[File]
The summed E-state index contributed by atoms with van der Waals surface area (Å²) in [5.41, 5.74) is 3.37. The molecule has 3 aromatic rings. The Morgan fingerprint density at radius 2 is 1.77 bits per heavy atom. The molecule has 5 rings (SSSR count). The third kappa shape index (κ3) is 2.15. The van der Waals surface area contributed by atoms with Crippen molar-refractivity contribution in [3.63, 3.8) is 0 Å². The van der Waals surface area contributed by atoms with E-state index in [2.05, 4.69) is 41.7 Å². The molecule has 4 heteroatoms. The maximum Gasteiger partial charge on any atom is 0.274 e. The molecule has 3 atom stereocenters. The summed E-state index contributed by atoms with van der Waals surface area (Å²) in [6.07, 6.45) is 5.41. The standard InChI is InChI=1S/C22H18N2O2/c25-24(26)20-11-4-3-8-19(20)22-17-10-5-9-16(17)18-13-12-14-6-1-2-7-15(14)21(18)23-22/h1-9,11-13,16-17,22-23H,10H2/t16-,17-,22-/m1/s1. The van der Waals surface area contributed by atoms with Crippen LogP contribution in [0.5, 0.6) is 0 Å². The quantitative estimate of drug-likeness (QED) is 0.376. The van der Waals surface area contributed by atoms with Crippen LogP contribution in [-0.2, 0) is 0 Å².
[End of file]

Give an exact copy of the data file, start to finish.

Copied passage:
The summed E-state index contributed by atoms with van der Waals surface area (Å²) in [5.41, 5.74) is 3.37. The molecule has 3 aromatic rings. The Morgan fingerprint density at radius 2 is 1.77 bits per heavy atom. The molecule has 5 rings (SSSR count). The third kappa shape index (κ3) is 2.15. The van der Waals surface area contributed by atoms with Crippen molar-refractivity contribution in [3.63, 3.8) is 0 Å². The van der Waals surface area contributed by atoms with E-state index in [2.05, 4.69) is 41.7 Å². The molecule has 4 heteroatoms. The maximum Gasteiger partial charge on any atom is 0.274 e. The molecule has 3 atom stereocenters. The summed E-state index contributed by atoms with van der Waals surface area (Å²) in [6.07, 6.45) is 5.41. The standard InChI is InChI=1S/C22H18N2O2/c25-24(26)20-11-4-3-8-19(20)22-17-10-5-9-16(17)18-13-12-14-6-1-2-7-15(14)21(18)23-22/h1-9,11-13,16-17,22-23H,10H2/t16-,17-,22-/m1/s1. The van der Waals surface area contributed by atoms with Crippen LogP contribution in [0.5, 0.6) is 0 Å². The quantitative estimate of drug-likeness (QED) is 0.376. The van der Waals surface area contributed by atoms with Crippen LogP contribution in [-0.2, 0) is 0 Å².